Native Green Energy, formed in October, is building wind turbines and delivering them to Indian tribes that will use the energy to power their own reservations and will sell energy to nearby cities and other governments.
"This is a great source of economic development, and it increases our sovereignty as tribal nations," said Gary Davis, a Seattle-based Cherokee Indian and co-founder of Native Green Energy.
Much of the country's available wind power can be harnessed on Indian reservations, Davis said. According to Patrick Spears, president of the Intertribal Council on Utility Policy, roughly one-fourth of the energy needed to light and heat homes and other buildings in the United States could be generated by just eight tribes on their reservations in the Midwest.
As technology advances, tribes with reservations in areas where wind patterns are less predictable, including the northern Puget Sound region, could harness enough wind to power their own homes, casinos and other buildings, with enough left over to sell to local cities and other governments, Spears said.
The Tulalip Tribes have considered harnessing wind energy in past years, but technology at the time demanded wind conditions more stable than what's found on their reservation, said Terry Williams of the tribes' Natural Resources Department.
"Now, the potential is there," Williams said. "It could work."
The Tulalip Tribes don't have plans to build a wind farm, but as tribes around the country create their own utility companies, it's possible that the Tulalips could join the effort, Williams said.
Davis plans to market his model to tribes in the Northwest, many of which have casino profits that could bolster fledgling utility companies. Tribes without casino cash will be able to access financing through Native Green Energy.
The company has four shareholders, most of which are Indian, Davis said. With private funds, it is partnering with a turbine manufacturing plant in Vermont.
This summer, Native Green Energy will deliver turbines to the Passamaquoddy Tribe on Maine's coastline, said Jon Ahlbrand, a co-founder of the company. At least two turbines will be placed on Passamaquoddy reservation land. Others will be placed on land owned individually by tribal members or on nontrust land owned by the tribal government. By year's end, the tribe could have between six and eight turbines in operation, Ahlbrand said.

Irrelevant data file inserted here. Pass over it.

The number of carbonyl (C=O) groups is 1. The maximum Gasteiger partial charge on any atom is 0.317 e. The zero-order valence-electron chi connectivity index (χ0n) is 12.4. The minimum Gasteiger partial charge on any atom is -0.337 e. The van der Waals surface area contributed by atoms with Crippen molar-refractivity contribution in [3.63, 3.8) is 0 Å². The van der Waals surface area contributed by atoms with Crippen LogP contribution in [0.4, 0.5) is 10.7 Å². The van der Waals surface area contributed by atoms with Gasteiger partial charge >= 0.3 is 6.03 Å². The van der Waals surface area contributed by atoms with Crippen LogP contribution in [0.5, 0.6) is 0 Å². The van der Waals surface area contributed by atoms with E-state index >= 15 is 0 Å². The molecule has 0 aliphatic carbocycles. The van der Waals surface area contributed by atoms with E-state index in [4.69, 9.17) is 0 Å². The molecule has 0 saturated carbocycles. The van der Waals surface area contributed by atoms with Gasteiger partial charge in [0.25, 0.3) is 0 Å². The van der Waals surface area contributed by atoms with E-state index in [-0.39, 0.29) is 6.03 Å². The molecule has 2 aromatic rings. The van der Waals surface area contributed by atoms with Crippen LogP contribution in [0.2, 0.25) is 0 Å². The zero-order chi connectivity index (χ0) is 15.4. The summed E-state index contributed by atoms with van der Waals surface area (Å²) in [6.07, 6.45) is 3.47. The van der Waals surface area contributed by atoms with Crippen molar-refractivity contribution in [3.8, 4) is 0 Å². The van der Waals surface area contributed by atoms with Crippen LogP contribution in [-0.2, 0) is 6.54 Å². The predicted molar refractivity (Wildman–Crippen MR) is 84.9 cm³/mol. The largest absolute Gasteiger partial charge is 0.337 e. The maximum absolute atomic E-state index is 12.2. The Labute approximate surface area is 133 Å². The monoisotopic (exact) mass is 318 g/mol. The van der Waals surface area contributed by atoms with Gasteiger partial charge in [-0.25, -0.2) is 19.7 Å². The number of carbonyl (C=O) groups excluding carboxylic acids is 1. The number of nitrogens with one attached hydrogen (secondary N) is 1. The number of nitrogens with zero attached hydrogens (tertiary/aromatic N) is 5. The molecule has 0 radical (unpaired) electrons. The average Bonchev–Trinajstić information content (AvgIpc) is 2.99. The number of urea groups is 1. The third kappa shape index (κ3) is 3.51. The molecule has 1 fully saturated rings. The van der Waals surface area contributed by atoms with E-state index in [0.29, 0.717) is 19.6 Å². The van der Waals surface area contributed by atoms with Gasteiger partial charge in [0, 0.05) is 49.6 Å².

It costs about $380,000 to build and install one turbine. The turbines will generate enough power for about 10 percent of the tribe's homes. The tribe also plans to sell power to a nearby utility company.
Other tribes are building their own wind farms.
The Rosebud Sioux tribe in South Dakota in 2003 installed a 750-kilowatt wind turbine. The 190-foot-tall turbine generates enough power for 220 homes.
Now, the tribe has plans for a wind farm that could generate between 30 and 50 megawatts of power -- enough for nearly 15,000 homes. According to the tribe, wind harnessed on its land could, in theory, power up to one-twelfth of the United States.
Yakama Power, the utility owned by the Yakama Nation, began monitoring wind speeds on its reservation a little more than a year ago. Yakama Power provides energy, purchased from the Bonneville Power Administration, to the tribe's casino, sawmill, administration building and health clinic and some housing.
Wind power in the Northwest is intermittent, said Scott Simms, a spokesman for the Bonneville Power Administration. That means when the wind isn't blowing, wind customers are forced to feed off other power sources, including the BPA's hydro power.
The BPA last month agreed to raise costs for wind power customers to account for breeze-free days.
"If a tribal nation decides to go off the grid, that's within their rights and abilities to do so, but power portfolios can be tricky," Simms said, adding that tribes should maintain diversity in their power sources to avoid an energy crisis if the wind doesn't blow or water dries up.
Spears believes that wind power soon will emerge as one of the country's most reliable energy sources, with tribes leading the way.
"Hydropower was a once-renewable resource, but there's less snowpack and rain," he said. "And coal power has contributed the most of any industry to global warming."
Davis said Native Green Energy wants tribal governments to manage wind farms.
"White guys in suits show up and say, 'We'll handle it,' and then our tendency is to turn over the keys to the kingdom," Davis said.
San Diego Gas and Electric leases land with a 25-turbine wind farm from the Camp Indian Tribe in southern California.
Davis wants tribes to avoid that model. In Maine, the Passamaquoddy tribe will use a complete system provided by Native Green Energy, provide energy to tribal members, then profit from selling extra energy locally.
Reporter Krista J. Kapralos: 425-339-3422 or email@example.com.
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